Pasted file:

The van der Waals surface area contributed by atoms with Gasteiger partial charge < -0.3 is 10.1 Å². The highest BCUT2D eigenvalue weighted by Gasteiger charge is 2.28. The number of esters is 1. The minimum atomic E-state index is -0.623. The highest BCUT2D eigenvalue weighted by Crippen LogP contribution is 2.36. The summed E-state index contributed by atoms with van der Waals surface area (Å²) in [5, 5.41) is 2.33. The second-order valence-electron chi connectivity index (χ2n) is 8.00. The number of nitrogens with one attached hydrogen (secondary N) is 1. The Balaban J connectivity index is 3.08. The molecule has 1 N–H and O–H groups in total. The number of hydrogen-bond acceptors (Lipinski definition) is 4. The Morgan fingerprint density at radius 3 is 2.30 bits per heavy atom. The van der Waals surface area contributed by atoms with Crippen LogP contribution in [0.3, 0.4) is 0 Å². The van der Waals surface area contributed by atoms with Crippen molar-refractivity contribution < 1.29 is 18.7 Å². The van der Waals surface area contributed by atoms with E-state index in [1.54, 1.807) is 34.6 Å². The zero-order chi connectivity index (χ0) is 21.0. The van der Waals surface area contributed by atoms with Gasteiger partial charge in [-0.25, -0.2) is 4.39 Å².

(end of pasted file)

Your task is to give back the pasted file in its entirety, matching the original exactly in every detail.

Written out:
The van der Waals surface area contributed by atoms with Gasteiger partial charge < -0.3 is 10.1 Å². The highest BCUT2D eigenvalue weighted by Gasteiger charge is 2.28. The number of esters is 1. The minimum atomic E-state index is -0.623. The highest BCUT2D eigenvalue weighted by Crippen LogP contribution is 2.36. The summed E-state index contributed by atoms with van der Waals surface area (Å²) in [5, 5.41) is 2.33. The second-order valence-electron chi connectivity index (χ2n) is 8.00. The number of nitrogens with one attached hydrogen (secondary N) is 1. The Balaban J connectivity index is 3.08. The molecule has 1 N–H and O–H groups in total. The number of hydrogen-bond acceptors (Lipinski definition) is 4. The Morgan fingerprint density at radius 3 is 2.30 bits per heavy atom. The van der Waals surface area contributed by atoms with Crippen LogP contribution in [0.3, 0.4) is 0 Å². The van der Waals surface area contributed by atoms with Crippen molar-refractivity contribution < 1.29 is 18.7 Å². The van der Waals surface area contributed by atoms with E-state index in [1.54, 1.807) is 34.6 Å². The zero-order chi connectivity index (χ0) is 21.0. The van der Waals surface area contributed by atoms with Gasteiger partial charge in [-0.25, -0.2) is 4.39 Å².